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Why Doctors Are Not Recommending Metformin

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Ignore The Clickbait: Metformin Still Prescribed For Diabetics

Dear Dr. Roach • I have read online and in our local newspaper that doctors are no longer recommending metformin as a treatment for Type 2 diabetes. Can you please explain why metformin is no longer being prescribed? — P.K. Answer • I, too, have seen online ads saying that doctors no longer prescribe metformin, and if you click through enough times, you find that “one weird food” cures diabetes, and that a special diet totally eliminates the need for medication for all diabetics. This is referred to as “clickbait,” and I encourage you not to pay attention to it. Metformin remains an important medication for many people with Type 2 diabetes, especially if they are overweight. For those people with diabetes who need medication despite an appropriate diet and regular exercise, metformin has been shown to be more beneficial, in terms of preventing diabetic complications and death, than most of the other medication options. It isn’t right for everyone, and people with poor kidney function may not be able to safely take it. Only your doctor, nurse practitioner or physician assistant knows what is best for you. Dear Dr. Roach • I started researching information about ear Continue reading >>

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  1. foodie

    Dr won't prescribe Metformin

    I just got in from an appointment this morning with my doctor. I had asked for a prescription for Metformin, but she said she wouldn't prescribe until my A1c is 7 or above.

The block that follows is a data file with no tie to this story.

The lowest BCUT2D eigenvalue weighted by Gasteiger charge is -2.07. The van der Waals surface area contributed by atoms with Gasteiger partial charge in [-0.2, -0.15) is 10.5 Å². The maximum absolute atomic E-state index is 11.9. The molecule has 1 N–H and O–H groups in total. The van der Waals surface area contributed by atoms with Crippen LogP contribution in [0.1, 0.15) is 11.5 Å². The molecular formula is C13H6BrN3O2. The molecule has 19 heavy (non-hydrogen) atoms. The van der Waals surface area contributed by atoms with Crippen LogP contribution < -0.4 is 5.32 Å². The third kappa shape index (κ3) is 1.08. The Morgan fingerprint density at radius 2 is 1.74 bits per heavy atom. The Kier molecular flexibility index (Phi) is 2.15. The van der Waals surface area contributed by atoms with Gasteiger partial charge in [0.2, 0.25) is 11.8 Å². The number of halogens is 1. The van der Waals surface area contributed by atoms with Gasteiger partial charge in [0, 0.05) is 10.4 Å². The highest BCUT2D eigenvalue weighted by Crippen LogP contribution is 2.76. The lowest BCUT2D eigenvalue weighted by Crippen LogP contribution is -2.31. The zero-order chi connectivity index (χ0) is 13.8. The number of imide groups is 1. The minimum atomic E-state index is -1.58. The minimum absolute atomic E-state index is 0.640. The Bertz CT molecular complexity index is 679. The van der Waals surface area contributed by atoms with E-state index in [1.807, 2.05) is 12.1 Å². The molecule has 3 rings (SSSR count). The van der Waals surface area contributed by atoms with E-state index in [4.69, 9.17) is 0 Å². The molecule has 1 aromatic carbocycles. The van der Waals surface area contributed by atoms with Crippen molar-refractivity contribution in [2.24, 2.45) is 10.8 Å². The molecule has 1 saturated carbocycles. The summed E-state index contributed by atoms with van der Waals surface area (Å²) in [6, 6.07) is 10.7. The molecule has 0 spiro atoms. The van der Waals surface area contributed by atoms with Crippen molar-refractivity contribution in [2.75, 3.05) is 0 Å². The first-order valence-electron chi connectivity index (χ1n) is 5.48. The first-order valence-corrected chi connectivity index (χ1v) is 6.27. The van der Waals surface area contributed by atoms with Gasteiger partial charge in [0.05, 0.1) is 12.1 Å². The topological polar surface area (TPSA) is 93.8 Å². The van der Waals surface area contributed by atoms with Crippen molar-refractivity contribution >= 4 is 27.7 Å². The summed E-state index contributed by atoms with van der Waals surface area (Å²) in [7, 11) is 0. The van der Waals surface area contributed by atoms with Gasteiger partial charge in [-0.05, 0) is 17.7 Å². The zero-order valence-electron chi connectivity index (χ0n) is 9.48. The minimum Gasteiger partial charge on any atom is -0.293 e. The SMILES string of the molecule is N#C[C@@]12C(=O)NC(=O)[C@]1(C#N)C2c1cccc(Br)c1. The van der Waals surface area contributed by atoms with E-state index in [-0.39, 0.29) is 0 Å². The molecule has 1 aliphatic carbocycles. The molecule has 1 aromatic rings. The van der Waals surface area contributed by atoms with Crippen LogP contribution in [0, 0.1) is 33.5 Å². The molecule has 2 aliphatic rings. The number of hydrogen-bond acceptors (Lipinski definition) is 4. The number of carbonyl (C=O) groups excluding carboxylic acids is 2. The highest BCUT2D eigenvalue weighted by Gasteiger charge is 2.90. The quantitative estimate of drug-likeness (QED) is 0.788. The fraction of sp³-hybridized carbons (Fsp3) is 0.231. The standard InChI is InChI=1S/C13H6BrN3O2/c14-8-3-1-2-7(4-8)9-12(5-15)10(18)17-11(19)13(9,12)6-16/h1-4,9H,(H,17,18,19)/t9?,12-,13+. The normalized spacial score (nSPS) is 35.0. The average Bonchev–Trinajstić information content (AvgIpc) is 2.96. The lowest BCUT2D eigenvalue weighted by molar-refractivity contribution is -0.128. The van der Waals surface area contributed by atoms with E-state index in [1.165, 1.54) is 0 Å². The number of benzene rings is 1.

I have tried my best to eat low carb but after 6 months, it is becoming more and more difficult. Still in that time, I have lost 27 pounds. Even with that weight loss and exercise, 15 grams of carbs at a meal sends my bg level to 150. She said that is normal and she considers that pre-diabetes.
    I'll have today's lab results back next week. If my A1c isn't up, I won't get the Metformin. Is she right?

  2. jwags

    Welcome to DD. Congratulations on the weight loss. You must be doing something right. Is that 150, 2 hrs after meals. I find that when I was first diagnosed I had to increase my protein. My best numbers come aftter I eat eggs and bacon or sausage or a BLT on sprouted bread. My morning numbers are still high ( 115 -150) I'm on 850 metformin 2 x day. The metformin makes the liver produce less glucose, sometimes. But I find I still get bg spikes throughout the day and when I don't eat enough. One thing I have found out about diabetes is nothing is ever the same. What works one day, does not work the next. Stress also causes bg to spike. In my case when I exercise my bg will jump 60 or 70 points. So its about balance. I don't have any problems with metformin but many people have stomach cramps .

  3. foodie

    The 150 is 2 hours after a meal. I just need to add that I am definitely diabetic, not pre-diabetic as my doctor said this morning. I want the Metformin because I want a dang bowl of pinto beans sometimes. Is that too much to ask?

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Medication For Type 2 Diabetes

People with type 2 diabetes are often given medications including insulin to help control their blood glucose levels. Most of these medications are in the form of tablets, but some are given by injection. Tablets or injections are intended to be used in conjunction with healthy eating and regular physical activity, not as a substitute. Diabetes tablets are not an oral form of insulin.Speak with your doctor or pharmacist if you experience any problems. An alternative medication is usually available. All people with diabetes need to check their glucose levels on a regular basis. When taking medication, you may need to check your glucose levels more often to keep you safe and to ensure the medication is having the desired effect. In Australia there are seven classes of medicines used to treat type 2 diabetes: Biguanides Sulphonylureas Thiazolidinediones (Glitazones) Alpha-glucosidase Inhibitors. Dipeptidyl peptidase 4 (DPP4) inhibitors Incretin mimetics Sodium-glucose transporter (SGLT2) inhibitors Your doctor will talk to you about which tablets are right for you, when to take your tablets and how much to take. Your doctor can also tell you about any possible side effects. You should Continue reading >>